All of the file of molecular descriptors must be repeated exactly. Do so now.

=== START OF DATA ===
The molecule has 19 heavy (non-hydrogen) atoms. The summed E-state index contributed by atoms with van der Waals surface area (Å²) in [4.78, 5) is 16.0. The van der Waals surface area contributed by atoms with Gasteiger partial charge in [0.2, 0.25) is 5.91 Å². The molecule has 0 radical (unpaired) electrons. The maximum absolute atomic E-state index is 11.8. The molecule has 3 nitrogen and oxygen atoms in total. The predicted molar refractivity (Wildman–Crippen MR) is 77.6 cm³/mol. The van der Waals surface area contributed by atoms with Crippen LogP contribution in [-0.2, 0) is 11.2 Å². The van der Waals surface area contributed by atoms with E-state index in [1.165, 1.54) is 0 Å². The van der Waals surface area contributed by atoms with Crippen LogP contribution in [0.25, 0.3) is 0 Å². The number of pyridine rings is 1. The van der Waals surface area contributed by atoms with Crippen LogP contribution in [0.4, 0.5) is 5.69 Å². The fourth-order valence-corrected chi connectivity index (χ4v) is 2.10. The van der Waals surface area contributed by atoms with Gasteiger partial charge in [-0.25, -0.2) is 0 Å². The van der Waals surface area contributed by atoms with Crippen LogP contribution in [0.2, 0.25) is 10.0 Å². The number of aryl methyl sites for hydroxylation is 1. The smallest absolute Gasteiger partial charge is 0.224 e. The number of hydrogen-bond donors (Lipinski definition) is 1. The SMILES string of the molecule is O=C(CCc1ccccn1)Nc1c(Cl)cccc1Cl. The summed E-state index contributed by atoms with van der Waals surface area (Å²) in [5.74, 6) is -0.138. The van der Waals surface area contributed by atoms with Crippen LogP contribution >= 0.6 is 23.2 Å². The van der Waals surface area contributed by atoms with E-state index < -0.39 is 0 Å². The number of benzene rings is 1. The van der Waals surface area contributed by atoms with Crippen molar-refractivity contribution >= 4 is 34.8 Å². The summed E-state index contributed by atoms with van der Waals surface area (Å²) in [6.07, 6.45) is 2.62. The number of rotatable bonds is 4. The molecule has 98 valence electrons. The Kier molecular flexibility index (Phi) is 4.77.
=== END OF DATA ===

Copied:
The molecule has 19 heavy (non-hydrogen) atoms. The summed E-state index contributed by atoms with van der Waals surface area (Å²) in [4.78, 5) is 16.0. The van der Waals surface area contributed by atoms with Gasteiger partial charge in [0.2, 0.25) is 5.91 Å². The molecule has 0 radical (unpaired) electrons. The maximum absolute atomic E-state index is 11.8. The molecule has 3 nitrogen and oxygen atoms in total. The predicted molar refractivity (Wildman–Crippen MR) is 77.6 cm³/mol. The van der Waals surface area contributed by atoms with Crippen LogP contribution in [-0.2, 0) is 11.2 Å². The van der Waals surface area contributed by atoms with E-state index in [1.165, 1.54) is 0 Å². The van der Waals surface area contributed by atoms with Crippen LogP contribution in [0.25, 0.3) is 0 Å². The number of pyridine rings is 1. The van der Waals surface area contributed by atoms with Crippen LogP contribution in [0.4, 0.5) is 5.69 Å². The fourth-order valence-corrected chi connectivity index (χ4v) is 2.10. The van der Waals surface area contributed by atoms with Gasteiger partial charge in [-0.25, -0.2) is 0 Å². The van der Waals surface area contributed by atoms with Crippen LogP contribution in [0.2, 0.25) is 10.0 Å². The number of aryl methyl sites for hydroxylation is 1. The smallest absolute Gasteiger partial charge is 0.224 e. The number of hydrogen-bond donors (Lipinski definition) is 1. The SMILES string of the molecule is O=C(CCc1ccccn1)Nc1c(Cl)cccc1Cl. The summed E-state index contributed by atoms with van der Waals surface area (Å²) in [5.74, 6) is -0.138. The van der Waals surface area contributed by atoms with Crippen LogP contribution >= 0.6 is 23.2 Å². The van der Waals surface area contributed by atoms with E-state index < -0.39 is 0 Å². The number of benzene rings is 1. The van der Waals surface area contributed by atoms with Crippen molar-refractivity contribution >= 4 is 34.8 Å². The summed E-state index contributed by atoms with van der Waals surface area (Å²) in [6.07, 6.45) is 2.62. The number of rotatable bonds is 4. The molecule has 98 valence electrons. The Kier molecular flexibility index (Phi) is 4.77.